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All of us who care about, and jointly own, Alaska's fish and wildlife, are poorly served by the Murkowski administration's decision to weaken habitat protection. Whether we appreciate seeing wildlife, harvesting it for food, or making a living as commercial fishermen, hunting-fishing guides, and wilderness and wildlife tour operators, or as suppliers of goods and services to all of the above, all Alaskans have a huge stake in maintaining fish and wildlife habitat.
History shows that fish and wildlife generally lose out to other types of resource development, with the decline of salmon everywhere south of Alaska providing an obvious example. So far Alaska has been able to maintain much of its fish and wildlife abundance and diversity, although even here we've seen salmon runs disrupted by logging and urban development and fish and wildlife populations reduced by the Exxon Valdez oil spill.
Most industry leaders in Alaska probably recognize that the Habitat Division assists them by identifying best practices and assuring the public that their projects will not harm habitat. It seems to me that reducing Habitat funding and moving permitting to DNR will increase the costs of economic development while reducing its credibility. This seems particularly ironic at a time when Alaska is trying to convince the rest of the country that the Arctic National Wildlife Refuge can be developed in an environmentally responsible way.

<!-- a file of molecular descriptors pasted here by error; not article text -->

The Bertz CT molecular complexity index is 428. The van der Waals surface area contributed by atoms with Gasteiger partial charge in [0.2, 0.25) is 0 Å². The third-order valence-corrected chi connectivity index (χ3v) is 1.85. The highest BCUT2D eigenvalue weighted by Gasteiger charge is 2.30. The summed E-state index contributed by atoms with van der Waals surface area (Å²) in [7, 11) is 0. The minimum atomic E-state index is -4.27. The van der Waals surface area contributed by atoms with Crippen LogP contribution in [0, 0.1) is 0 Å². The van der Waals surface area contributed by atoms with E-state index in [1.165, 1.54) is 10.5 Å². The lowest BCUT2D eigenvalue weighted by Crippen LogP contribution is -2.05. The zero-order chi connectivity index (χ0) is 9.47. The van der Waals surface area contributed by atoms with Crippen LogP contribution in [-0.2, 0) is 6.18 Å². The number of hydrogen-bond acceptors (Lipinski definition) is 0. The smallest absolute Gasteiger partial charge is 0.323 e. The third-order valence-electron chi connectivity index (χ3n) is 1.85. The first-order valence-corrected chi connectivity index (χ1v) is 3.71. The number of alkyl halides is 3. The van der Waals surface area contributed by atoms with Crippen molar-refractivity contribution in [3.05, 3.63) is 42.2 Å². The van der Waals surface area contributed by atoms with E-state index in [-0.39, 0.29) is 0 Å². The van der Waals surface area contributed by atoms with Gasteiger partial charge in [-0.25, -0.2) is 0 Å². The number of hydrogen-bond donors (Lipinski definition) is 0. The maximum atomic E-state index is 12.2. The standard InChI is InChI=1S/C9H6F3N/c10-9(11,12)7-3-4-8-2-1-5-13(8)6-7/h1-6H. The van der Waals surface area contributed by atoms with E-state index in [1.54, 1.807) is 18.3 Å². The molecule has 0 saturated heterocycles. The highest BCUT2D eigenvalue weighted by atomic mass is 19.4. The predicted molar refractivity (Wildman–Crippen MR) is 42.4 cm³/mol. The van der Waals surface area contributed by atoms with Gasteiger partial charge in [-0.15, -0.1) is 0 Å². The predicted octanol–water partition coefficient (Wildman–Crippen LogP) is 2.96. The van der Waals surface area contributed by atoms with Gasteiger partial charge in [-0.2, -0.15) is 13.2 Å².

The governor's anecdotes about alleged misdeeds by the Habitat Division don't justify turning it into an arm of DNR. We need a strong professional Habitat Division within ADF&G, separate from economic development advocates, to provide solid information and to assure the public that habitat issues are being addressed. I hope the Governor will reconsider his decision and restore the state's credibility in protecting fish and wildlife habitat.